Building with BRICs in 2012

By David Kudla

Investors hurt by last year’s market turmoil have enjoyed an encouraging turnaround, with many of the worst performing asset classes from 2011 having pivoted to become the standout performers of the new year. Such has been the case with emerging markets.

Many investors are probably wondering how much further these markets will climb in 2012. There are fundamental underpinnings for the current rally in emerging markets, and many secular factors that support a continued rise longer-term.

Emerging markets suffered badly last year due to a confluence of factors. In the first part of the year, inflation had surged in many developing countries, primarily sparked by rising commodity prices. A number of central banks (most significantly China’s) were in the process of raising interest rates in an effort to combat high inflation.

By the third quarter, market participants were consumed with the European debt crisis, and sentiment shifted dramatically toward risk aversion. The dollar strengthened dramatically versus most emerging market currencies, only heightening volatility and contributing to a further downward spiral.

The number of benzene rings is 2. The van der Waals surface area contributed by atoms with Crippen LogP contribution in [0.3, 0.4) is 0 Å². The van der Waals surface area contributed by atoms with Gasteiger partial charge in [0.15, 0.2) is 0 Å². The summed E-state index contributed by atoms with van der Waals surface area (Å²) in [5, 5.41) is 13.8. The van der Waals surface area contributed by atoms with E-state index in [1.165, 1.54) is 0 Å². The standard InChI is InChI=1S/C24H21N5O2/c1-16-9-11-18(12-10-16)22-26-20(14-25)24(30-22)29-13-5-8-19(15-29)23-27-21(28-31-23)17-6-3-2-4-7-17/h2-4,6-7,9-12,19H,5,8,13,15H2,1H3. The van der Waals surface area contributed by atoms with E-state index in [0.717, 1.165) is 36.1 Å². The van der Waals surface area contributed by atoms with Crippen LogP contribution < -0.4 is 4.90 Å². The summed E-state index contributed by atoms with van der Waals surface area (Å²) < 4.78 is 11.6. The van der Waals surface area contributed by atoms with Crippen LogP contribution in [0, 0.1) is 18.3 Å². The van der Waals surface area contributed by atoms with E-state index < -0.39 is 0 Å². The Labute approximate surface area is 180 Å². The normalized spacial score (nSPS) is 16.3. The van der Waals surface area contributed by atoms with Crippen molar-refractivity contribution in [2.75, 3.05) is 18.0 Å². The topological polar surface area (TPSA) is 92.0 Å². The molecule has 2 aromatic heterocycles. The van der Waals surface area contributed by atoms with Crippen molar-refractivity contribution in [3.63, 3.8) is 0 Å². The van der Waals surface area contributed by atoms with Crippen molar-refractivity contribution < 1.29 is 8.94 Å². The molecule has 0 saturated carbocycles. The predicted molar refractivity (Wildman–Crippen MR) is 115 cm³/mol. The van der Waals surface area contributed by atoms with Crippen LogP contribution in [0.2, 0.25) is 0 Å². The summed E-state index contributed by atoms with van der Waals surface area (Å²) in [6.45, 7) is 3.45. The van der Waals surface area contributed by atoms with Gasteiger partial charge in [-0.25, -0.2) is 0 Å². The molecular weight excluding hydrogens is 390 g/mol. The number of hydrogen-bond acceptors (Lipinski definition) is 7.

> BRIC Map
The environment has improved markedly over the past few months. Monetary tightening cycles have given way to easing in many developing countries, and their currencies have strengthened against the U.S. dollar.

The Euro-zone crisis still commands big headlines and the rating agencies continue to consider downgrades of the region’s sovereign debt. By contrast, debt ratings in emerging markets have been trending higher, in some cases commanding upgrades to investment grade status, due to a lower debt burden and sufficient reserves.

Looking longer-term, the broad emerging markets story is supported by a number of promising secular trends that will serve as growth drivers. The BRIC countries (Brazil, Russia, India, and China) boast favorable demographics. A growing middle class with a rising level of disposable income, coupled with rapid urbanization will spark major investments in infrastructure and will continue to grow the real estate and construction industries.

Given the global backdrop of slow growth and low interest rates in the developed economies, as well as the transmission mechanism from the developed world to the emerging world by way of trade and financial flows, we believe investors in emerging market bonds and stocks will continue to be rewarded.

The equity universe in emerging markets has broadened considerably over time. From its beginnings as a small asset class consisting of mostly financial services and utility companies, it has grown into a diversified list of world class companies.

Even with significant investor inflows over the past decade, the emerging market segment appears vastly underrepresented, with total investment in emerging market debt and equity securities less than 10% of global portfolio assets. The emerging markets share of world GDP, however, is poised to surpass the collective GDP from developed nations.
David Kudla is CEO and Chief Investment Strategist of Mainstay Capital Management, a fee-only, independent, Registered Investment Advisor.

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